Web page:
The thing I love about gelato versus ice cream is that it has less fat, less sugar and less calories. There’s less fat because more milk than cream is used in the recipe. That’s perfect here because too much of the smoked cream may give the final product a funky taste rather than a richly smoke infused creaminess.
The hardest part about ice cream, gelato or any frozen dessert is waiting on temperatures. Proper temperature equals you need to be patient in every step of the way. In total, between smoking the cream, heating the milk and cream to 180 degrees F., tempering the egg yolks, reheating the entire mixture to 180 degrees F. again and chilling everything back down to 40 degrees F., the process takes at least a day before you can churn.
I can see why a smoked, frozen dessert is more of an obsession than anything.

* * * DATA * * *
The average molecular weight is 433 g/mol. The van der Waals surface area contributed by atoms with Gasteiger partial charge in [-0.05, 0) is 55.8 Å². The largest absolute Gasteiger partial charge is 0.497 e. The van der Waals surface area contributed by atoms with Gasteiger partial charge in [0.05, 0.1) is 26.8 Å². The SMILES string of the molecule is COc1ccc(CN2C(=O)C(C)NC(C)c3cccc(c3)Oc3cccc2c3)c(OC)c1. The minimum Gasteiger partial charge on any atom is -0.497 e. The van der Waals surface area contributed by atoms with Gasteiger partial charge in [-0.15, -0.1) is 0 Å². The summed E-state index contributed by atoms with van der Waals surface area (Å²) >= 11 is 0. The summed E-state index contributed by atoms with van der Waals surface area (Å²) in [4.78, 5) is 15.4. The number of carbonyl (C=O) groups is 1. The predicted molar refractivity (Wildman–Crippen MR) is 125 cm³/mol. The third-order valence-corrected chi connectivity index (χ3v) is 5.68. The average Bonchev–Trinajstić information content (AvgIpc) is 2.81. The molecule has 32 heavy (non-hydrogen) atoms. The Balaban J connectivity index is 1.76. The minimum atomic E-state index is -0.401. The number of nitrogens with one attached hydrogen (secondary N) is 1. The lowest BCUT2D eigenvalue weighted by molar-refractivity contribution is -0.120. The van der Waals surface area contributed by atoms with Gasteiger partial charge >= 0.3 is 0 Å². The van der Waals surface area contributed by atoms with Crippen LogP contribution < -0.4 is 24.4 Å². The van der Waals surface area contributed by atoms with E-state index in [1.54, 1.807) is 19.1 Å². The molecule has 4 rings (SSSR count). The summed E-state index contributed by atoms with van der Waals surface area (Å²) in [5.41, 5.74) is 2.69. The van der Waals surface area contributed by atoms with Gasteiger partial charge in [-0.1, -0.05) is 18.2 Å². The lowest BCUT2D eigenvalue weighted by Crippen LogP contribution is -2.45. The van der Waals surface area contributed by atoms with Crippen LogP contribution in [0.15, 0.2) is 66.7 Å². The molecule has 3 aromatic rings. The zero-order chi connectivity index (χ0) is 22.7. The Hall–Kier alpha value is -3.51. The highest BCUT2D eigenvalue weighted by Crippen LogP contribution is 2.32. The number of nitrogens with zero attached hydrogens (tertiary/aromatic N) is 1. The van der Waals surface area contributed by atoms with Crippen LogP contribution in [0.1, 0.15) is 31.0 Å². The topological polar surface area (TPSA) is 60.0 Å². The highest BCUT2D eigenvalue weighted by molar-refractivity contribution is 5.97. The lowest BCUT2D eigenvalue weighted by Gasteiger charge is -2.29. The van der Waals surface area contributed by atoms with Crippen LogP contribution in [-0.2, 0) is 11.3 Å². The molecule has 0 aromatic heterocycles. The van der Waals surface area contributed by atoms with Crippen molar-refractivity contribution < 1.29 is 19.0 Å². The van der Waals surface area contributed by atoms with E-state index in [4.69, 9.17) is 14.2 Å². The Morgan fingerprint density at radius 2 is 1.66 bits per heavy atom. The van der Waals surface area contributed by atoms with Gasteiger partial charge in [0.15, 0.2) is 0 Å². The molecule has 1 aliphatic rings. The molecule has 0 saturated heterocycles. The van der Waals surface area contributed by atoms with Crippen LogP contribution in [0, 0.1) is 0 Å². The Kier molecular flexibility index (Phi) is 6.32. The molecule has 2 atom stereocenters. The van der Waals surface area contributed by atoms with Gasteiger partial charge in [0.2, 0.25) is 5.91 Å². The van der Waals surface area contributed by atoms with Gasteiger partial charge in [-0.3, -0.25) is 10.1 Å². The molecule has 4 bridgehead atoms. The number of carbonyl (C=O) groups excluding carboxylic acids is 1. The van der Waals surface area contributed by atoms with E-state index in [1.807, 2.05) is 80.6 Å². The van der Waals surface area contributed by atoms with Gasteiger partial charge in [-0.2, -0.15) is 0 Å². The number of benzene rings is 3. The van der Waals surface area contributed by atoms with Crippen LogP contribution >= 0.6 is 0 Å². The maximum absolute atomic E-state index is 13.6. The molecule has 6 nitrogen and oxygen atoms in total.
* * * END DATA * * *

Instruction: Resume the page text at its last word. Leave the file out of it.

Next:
The beneficial factor of having smoked that cream is the fact that you can make so many other recipes with it. I mean, I’m not just going to make gelato here. I’ve got smoked butter on the brain, smoked homemade sour cream and a few other creamy smoked ideas swimming around.
Yeah, I’d call it an obsession. If you’re into smoking foods, you already know that it’s an addictive way of cooking. But just like any cook’s toys, exploration into new ways of creating edibles that delight are a must.
I gotta say, for me, spending an entire day waiting to get into a bite of this smoky vanilla gelato was totally worth it. The crew here didn’t mind either because it truly was fantastic.
I hope you’re inspired as well. Perhaps an enlightened view, like the one Michael Pollan gives in his book, “Cooked” is what you’ll take to your next cooking adventure.
Have fabulous day friends and as always, keep it delicious!
Till next time ~ much love, Connie
- 1/2 C heavy whipping cream (more if needed for other recipes)
- Ice and water for keeping the cream cool
- 1 C wood chips for the smoker
- 7 egg yolks
- 2/3 C granulated sugar
- 2 1/2 C whole milk
- 1 tbsp vanilla extract
- 1/2 tsp salt
- 1 vanilla bean, split with seeds scraped out